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Women, Peace and Security: Rethinking Policy, Advocacy and Implementation

 

 

 

Building on civil society energies, wisdom, and experience… The NAP should be useful, it should be durable, it should make a difference you feel on your skin’

Statement by Secretary Teresita Quintos Deles of the Philippines during the High-Level Review on the United Nations Security Council Resolution (UNSCR) 1325 on Women, Peace and Security, 2015.

In 2000, the UN Security Council made an important commitment to upholding women’s rights in the context of international peace and security with the adoption of UNSCR 1325. UNSCR 1325 draws attention to the unparalleled importance of women’s participation in peace and security governance. It notes the need to increase the representation of women in peace and security institutions in order to inform and reshape conflict prevention efforts. The resolution also calls for the rights of women to be protected in conflict and during relief and recovery efforts in conflict-affected settings. With the subsequent adoption of eight further resolutions,  ‘Women and Peace and Security’ now represents a significant and well-established thematic agenda for the Council, and its relevance as an area of political practice extends well beyond the Council Chamber at United Nations Headquarters in New York.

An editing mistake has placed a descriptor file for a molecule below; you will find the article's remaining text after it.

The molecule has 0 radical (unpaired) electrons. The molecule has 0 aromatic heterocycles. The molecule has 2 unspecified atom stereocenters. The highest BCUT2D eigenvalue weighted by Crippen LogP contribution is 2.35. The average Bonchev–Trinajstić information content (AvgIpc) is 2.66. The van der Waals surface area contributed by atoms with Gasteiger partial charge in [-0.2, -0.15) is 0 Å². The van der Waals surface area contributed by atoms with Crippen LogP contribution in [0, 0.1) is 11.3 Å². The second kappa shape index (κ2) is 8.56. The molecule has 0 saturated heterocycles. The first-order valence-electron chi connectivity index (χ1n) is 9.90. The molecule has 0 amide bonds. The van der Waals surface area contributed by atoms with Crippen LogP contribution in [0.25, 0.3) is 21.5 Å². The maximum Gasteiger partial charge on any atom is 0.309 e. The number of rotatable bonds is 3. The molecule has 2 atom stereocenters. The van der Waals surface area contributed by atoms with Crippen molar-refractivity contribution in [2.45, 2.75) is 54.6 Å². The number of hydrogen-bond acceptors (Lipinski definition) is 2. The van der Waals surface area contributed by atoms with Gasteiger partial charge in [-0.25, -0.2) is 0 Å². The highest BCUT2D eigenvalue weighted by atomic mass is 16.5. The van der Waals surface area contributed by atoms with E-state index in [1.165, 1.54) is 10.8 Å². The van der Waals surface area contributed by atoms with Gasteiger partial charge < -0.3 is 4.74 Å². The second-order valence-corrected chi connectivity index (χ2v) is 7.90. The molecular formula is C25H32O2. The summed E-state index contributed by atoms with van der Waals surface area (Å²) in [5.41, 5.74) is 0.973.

Funded by the Australian Research Council (DP160100212), this project examines the three dimensions of the Women, Peace and Security agenda:

1)      the formation of the agenda at the UN Security Council and its diffusion across the UN system;

2)      the implementation of the agenda at the national level, primarily through the development and adoption of National Action Plans (NAPs); and

3)      the advocacy of civil society organisations related to the WPS agenda both within countries and transnationally.

At present, the project is in the process of collecting and analysing data, but in order to expedite release of the translated NAPs, for the benefit of other research, the NAPs that have been collected and/or translated so far are available to download here.

Feedback and questions about the research are welcome. Please direct queries by email to the project’s Chief Investigator, Professor Laura J. Shepherd (laura.shepherd@sydney.edu.au). 

 

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